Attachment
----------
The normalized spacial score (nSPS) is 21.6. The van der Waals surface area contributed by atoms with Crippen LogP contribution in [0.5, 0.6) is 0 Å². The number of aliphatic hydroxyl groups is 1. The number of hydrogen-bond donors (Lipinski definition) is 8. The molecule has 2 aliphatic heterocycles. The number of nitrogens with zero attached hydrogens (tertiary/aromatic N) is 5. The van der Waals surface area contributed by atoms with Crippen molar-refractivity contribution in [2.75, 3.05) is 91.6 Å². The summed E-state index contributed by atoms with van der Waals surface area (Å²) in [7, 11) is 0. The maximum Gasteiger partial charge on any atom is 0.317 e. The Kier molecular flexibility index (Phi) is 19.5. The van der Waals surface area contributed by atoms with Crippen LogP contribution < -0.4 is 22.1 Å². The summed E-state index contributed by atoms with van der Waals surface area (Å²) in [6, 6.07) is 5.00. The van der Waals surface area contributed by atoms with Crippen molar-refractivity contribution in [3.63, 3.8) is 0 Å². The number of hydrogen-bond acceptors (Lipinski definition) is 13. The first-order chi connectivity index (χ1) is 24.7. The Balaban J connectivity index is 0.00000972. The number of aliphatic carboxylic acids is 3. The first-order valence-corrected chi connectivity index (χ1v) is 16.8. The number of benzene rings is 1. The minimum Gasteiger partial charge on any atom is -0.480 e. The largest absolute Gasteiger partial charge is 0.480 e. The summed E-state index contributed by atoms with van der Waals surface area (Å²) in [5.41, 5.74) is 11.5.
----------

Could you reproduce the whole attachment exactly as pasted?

The normalized spacial score (nSPS) is 21.6. The van der Waals surface area contributed by atoms with Crippen LogP contribution in [0.5, 0.6) is 0 Å². The number of aliphatic hydroxyl groups is 1. The number of hydrogen-bond donors (Lipinski definition) is 8. The molecule has 2 aliphatic heterocycles. The number of nitrogens with zero attached hydrogens (tertiary/aromatic N) is 5. The van der Waals surface area contributed by atoms with Crippen molar-refractivity contribution in [2.75, 3.05) is 91.6 Å². The summed E-state index contributed by atoms with van der Waals surface area (Å²) in [7, 11) is 0. The maximum Gasteiger partial charge on any atom is 0.317 e. The Kier molecular flexibility index (Phi) is 19.5. The van der Waals surface area contributed by atoms with Crippen LogP contribution < -0.4 is 22.1 Å². The summed E-state index contributed by atoms with van der Waals surface area (Å²) in [6, 6.07) is 5.00. The van der Waals surface area contributed by atoms with Crippen molar-refractivity contribution in [3.63, 3.8) is 0 Å². The number of hydrogen-bond acceptors (Lipinski definition) is 13. The first-order chi connectivity index (χ1) is 24.7. The Balaban J connectivity index is 0.00000972. The number of aliphatic carboxylic acids is 3. The first-order valence-corrected chi connectivity index (χ1v) is 16.8. The number of benzene rings is 1. The minimum Gasteiger partial charge on any atom is -0.480 e. The largest absolute Gasteiger partial charge is 0.480 e. The summed E-state index contributed by atoms with van der Waals surface area (Å²) in [5.41, 5.74) is 11.5.